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Drilling and Production Under Special Conditions: Technical Issues Relating to Oil and Gas Operations in Potash, Trona and Coal Beds

W. Greg Hazlett, Basic Oil & Gas Geology and Technology for Lawyers and Other Non-Technical Personnel (2001)

The issues surrounding multiple mineral development are complex and involve numerous entities. Certain regulatory and legal decisions, however, should be based on sound science and engineering. When oil and gas operations are in or around subsurface mines, development of both resources will result in some interference. Either the mines and wells will have to be kept some specific distance apart, or the wells will need to be left in subsidence pillars to protect the wellbore. If the oil and gas company can't place wells in certain locations, oil and gas will be wasted. If the miners can't mine through or near an oil or gas field, or have to leave overly large pillars or buffer zones, unmined mineral will be wasted. The primary technical concern in these cases is safety. How close can a producing, shut-in, or plugged and abandoned well be to a mine and still be safe? Once the appropriate well to mine offset is determined, decisions regarding waste can be made more accurately.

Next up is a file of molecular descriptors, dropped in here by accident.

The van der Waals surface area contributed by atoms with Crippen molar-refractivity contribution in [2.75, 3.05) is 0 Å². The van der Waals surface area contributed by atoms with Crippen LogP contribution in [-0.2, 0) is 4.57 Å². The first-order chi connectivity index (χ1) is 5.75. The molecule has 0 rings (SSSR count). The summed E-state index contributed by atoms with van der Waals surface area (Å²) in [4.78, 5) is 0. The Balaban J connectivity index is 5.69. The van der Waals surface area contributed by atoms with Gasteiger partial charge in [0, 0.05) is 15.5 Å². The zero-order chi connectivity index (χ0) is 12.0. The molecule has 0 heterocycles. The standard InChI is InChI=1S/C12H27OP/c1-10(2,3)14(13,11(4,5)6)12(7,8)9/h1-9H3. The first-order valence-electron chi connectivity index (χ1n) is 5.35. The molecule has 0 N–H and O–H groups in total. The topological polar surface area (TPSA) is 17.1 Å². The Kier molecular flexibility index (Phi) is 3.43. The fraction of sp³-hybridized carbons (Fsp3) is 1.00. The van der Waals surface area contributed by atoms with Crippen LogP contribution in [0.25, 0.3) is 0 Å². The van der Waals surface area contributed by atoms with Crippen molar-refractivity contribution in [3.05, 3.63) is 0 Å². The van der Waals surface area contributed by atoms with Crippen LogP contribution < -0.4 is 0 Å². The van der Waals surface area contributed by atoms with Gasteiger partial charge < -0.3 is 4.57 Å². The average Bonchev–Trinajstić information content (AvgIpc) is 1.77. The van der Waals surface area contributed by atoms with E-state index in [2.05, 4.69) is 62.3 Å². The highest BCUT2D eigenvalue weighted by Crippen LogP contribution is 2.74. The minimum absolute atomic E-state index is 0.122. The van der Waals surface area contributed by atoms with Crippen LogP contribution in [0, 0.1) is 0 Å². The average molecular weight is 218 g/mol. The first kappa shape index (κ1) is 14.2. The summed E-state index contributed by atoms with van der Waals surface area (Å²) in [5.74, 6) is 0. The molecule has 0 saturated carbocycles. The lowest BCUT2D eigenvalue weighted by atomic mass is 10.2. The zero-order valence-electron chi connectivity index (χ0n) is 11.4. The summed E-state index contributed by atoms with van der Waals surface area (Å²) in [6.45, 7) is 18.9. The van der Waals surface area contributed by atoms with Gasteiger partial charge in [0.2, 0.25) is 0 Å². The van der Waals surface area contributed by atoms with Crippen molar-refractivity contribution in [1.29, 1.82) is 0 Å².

The answers to the safety questions are case specific due to differences in types of oil and gas reservoirs and wellbores, mining techniques, and the characteristics of the geologic formations being mined. Several technical questions need to be answered. If a wellbore leaks, is the pressure inside the wellbore greater or less than the pressure outside in the formation being mined? If the pressure in